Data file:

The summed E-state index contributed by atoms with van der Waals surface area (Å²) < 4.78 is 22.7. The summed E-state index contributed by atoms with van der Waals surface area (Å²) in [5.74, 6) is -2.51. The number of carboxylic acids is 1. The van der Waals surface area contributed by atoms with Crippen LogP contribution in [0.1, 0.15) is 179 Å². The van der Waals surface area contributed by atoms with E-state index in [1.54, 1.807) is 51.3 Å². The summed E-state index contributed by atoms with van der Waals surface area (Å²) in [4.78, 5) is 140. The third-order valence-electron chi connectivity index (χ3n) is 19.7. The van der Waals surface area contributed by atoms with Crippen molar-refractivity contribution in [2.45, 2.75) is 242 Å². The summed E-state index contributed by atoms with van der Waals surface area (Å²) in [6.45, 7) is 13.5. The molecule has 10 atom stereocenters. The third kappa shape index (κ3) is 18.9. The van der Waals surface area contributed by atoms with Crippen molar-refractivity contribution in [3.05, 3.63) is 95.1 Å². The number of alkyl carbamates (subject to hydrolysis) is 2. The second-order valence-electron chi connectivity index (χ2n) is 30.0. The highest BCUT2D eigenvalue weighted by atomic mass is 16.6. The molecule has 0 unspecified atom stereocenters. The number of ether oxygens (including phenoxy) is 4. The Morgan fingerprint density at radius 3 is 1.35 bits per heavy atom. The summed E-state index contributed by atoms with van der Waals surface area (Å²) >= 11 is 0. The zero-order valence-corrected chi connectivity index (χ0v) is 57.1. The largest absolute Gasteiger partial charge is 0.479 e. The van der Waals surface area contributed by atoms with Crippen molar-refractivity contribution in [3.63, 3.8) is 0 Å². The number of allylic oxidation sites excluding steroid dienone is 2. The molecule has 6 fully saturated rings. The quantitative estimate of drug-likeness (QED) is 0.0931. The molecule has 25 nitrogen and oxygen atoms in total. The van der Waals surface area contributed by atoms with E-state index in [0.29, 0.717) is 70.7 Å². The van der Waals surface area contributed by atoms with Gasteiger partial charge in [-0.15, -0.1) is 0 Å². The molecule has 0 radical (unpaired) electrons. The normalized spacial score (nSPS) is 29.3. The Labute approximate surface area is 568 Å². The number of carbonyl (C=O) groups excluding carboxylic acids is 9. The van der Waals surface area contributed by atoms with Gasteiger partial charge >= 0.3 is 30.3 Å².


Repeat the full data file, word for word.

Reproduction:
The summed E-state index contributed by atoms with van der Waals surface area (Å²) < 4.78 is 22.7. The summed E-state index contributed by atoms with van der Waals surface area (Å²) in [5.74, 6) is -2.51. The number of carboxylic acids is 1. The van der Waals surface area contributed by atoms with Crippen LogP contribution in [0.1, 0.15) is 179 Å². The van der Waals surface area contributed by atoms with E-state index in [1.54, 1.807) is 51.3 Å². The summed E-state index contributed by atoms with van der Waals surface area (Å²) in [4.78, 5) is 140. The third-order valence-electron chi connectivity index (χ3n) is 19.7. The van der Waals surface area contributed by atoms with Crippen molar-refractivity contribution in [2.45, 2.75) is 242 Å². The summed E-state index contributed by atoms with van der Waals surface area (Å²) in [6.45, 7) is 13.5. The molecule has 10 atom stereocenters. The third kappa shape index (κ3) is 18.9. The van der Waals surface area contributed by atoms with Crippen molar-refractivity contribution in [3.05, 3.63) is 95.1 Å². The number of alkyl carbamates (subject to hydrolysis) is 2. The second-order valence-electron chi connectivity index (χ2n) is 30.0. The highest BCUT2D eigenvalue weighted by atomic mass is 16.6. The molecule has 0 unspecified atom stereocenters. The number of ether oxygens (including phenoxy) is 4. The Morgan fingerprint density at radius 3 is 1.35 bits per heavy atom. The summed E-state index contributed by atoms with van der Waals surface area (Å²) >= 11 is 0. The zero-order valence-corrected chi connectivity index (χ0v) is 57.1. The largest absolute Gasteiger partial charge is 0.479 e. The van der Waals surface area contributed by atoms with Crippen molar-refractivity contribution in [3.63, 3.8) is 0 Å². The number of allylic oxidation sites excluding steroid dienone is 2. The molecule has 6 fully saturated rings. The quantitative estimate of drug-likeness (QED) is 0.0931. The molecule has 25 nitrogen and oxygen atoms in total. The van der Waals surface area contributed by atoms with E-state index in [0.29, 0.717) is 70.7 Å². The van der Waals surface area contributed by atoms with Gasteiger partial charge in [-0.15, -0.1) is 0 Å². The molecule has 0 radical (unpaired) electrons. The normalized spacial score (nSPS) is 29.3. The Labute approximate surface area is 568 Å². The number of carbonyl (C=O) groups excluding carboxylic acids is 9. The van der Waals surface area contributed by atoms with Gasteiger partial charge >= 0.3 is 30.3 Å².